Going From ‘Wow’ to ‘Whoa’
Working in the experiential space, I hear one phrase all the time: “Wow” factor.
Companies are looking for ways to create a wow factor to differentiate themselves from the competition and to get the attention of new talent and new customers.
Wow factor is an important first step. In a world clamoring for your attention, creating something novel and unique that demands attention is difficult at best and infinitely valuable.
This is also why varying content either through planned refreshes or through generative content driven by data or environmental factors is extremely helpful in sustaining the wow factor. Variation creates novelty and novelty can renew attention. If you pass the same LED sign every day, and the message is always the same, you stop reading it at some point. However, if that message varies, you may just look each time to see what the new idea is.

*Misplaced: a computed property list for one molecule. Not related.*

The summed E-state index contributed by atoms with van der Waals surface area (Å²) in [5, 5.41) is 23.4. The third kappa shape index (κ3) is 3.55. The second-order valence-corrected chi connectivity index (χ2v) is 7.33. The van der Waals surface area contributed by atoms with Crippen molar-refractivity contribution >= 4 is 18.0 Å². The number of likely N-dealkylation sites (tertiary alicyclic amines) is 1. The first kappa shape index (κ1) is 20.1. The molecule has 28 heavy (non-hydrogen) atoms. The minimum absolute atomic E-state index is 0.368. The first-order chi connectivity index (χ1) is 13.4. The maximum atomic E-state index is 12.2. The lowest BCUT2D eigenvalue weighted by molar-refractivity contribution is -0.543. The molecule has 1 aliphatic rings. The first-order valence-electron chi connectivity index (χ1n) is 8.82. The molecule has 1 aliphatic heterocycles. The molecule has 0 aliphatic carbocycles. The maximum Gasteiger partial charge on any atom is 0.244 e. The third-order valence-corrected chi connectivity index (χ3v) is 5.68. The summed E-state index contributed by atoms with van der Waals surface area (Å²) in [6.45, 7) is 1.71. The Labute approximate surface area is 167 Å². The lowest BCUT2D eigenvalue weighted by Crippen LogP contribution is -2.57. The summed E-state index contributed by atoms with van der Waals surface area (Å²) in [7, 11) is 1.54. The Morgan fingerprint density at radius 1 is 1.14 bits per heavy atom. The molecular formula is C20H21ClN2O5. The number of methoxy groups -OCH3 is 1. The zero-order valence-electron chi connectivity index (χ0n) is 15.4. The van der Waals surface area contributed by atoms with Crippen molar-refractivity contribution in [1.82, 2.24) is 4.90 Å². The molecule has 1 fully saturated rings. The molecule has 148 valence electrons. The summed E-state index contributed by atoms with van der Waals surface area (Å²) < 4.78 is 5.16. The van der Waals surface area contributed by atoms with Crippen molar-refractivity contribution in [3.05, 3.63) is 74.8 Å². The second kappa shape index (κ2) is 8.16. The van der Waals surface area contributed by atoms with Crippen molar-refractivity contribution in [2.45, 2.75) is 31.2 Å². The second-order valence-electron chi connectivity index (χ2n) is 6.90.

However, this is just the first step. The question that must be asked is this, “Once I have someone’s attention, what do I want to do with it?”
If you’re a business, you may want to attract customers, if you’re a nonprofit, you may try to create advocates; if you’re a church, you may look for converts.
The reason many large-scale AV installs don’t deliver the expected value is that the question of “what are we trying to accomplish” isn’t asked at all. A “wow” moment will typically last a few seconds, a few minutes if you’re lucky. People may remember and talk about that moment, but without that moment being connected to a larger goal, they may not even remember the company that provided it.
I’ve talked about this with several people looking to deliver “WOW!” and the way that I explain it is that we need to move people from “wow” to “whoa.”
The attention gained in the “wow” moment needs to lead to compelling content that creates actionable insight. Observers should move from being an observer to a participant, from the reader of the story to the hero in it.
In other words, they have to go from, “Wow, that’s really cool,” to “Whoa, I need to do something about this.”
That’s the way that you create momentum around a product, a service, a movement — the only way that true ROI can be accomplished.